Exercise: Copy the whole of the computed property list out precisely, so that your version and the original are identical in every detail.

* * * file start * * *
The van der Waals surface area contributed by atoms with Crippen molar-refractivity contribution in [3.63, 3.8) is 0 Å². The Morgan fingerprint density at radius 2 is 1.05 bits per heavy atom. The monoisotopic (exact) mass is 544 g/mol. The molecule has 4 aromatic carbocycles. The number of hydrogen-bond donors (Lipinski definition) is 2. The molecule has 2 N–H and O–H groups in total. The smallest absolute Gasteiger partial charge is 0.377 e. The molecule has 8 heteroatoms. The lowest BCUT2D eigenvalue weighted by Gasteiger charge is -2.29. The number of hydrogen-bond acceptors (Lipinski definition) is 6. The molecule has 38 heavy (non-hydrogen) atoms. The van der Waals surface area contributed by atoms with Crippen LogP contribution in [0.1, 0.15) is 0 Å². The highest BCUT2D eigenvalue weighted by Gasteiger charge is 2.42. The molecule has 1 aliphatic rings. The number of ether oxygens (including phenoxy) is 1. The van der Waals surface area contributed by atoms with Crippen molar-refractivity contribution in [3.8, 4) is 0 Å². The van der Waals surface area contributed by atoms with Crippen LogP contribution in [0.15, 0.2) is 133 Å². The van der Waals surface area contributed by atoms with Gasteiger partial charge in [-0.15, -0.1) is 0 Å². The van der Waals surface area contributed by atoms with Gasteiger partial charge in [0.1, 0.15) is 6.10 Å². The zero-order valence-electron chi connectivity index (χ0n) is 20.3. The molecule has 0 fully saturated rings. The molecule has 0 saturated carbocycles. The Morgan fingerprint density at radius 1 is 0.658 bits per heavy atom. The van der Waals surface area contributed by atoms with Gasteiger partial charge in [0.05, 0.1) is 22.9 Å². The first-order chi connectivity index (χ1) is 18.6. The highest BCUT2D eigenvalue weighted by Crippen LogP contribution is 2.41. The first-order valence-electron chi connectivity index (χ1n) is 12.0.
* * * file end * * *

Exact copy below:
The van der Waals surface area contributed by atoms with Crippen molar-refractivity contribution in [3.63, 3.8) is 0 Å². The Morgan fingerprint density at radius 2 is 1.05 bits per heavy atom. The monoisotopic (exact) mass is 544 g/mol. The molecule has 4 aromatic carbocycles. The number of hydrogen-bond donors (Lipinski definition) is 2. The molecule has 2 N–H and O–H groups in total. The smallest absolute Gasteiger partial charge is 0.377 e. The molecule has 8 heteroatoms. The lowest BCUT2D eigenvalue weighted by Gasteiger charge is -2.29. The number of hydrogen-bond acceptors (Lipinski definition) is 6. The molecule has 38 heavy (non-hydrogen) atoms. The van der Waals surface area contributed by atoms with Crippen LogP contribution in [0.1, 0.15) is 0 Å². The highest BCUT2D eigenvalue weighted by Gasteiger charge is 2.42. The molecule has 1 aliphatic rings. The number of ether oxygens (including phenoxy) is 1. The van der Waals surface area contributed by atoms with Crippen molar-refractivity contribution in [3.8, 4) is 0 Å². The van der Waals surface area contributed by atoms with Crippen LogP contribution in [0.15, 0.2) is 133 Å². The van der Waals surface area contributed by atoms with Gasteiger partial charge in [-0.15, -0.1) is 0 Å². The van der Waals surface area contributed by atoms with Gasteiger partial charge in [0.1, 0.15) is 6.10 Å². The zero-order valence-electron chi connectivity index (χ0n) is 20.3. The molecule has 0 fully saturated rings. The molecule has 0 saturated carbocycles. The Morgan fingerprint density at radius 1 is 0.658 bits per heavy atom. The van der Waals surface area contributed by atoms with Gasteiger partial charge in [0.05, 0.1) is 22.9 Å². The first-order chi connectivity index (χ1) is 18.6. The highest BCUT2D eigenvalue weighted by Crippen LogP contribution is 2.41. The first-order valence-electron chi connectivity index (χ1n) is 12.0.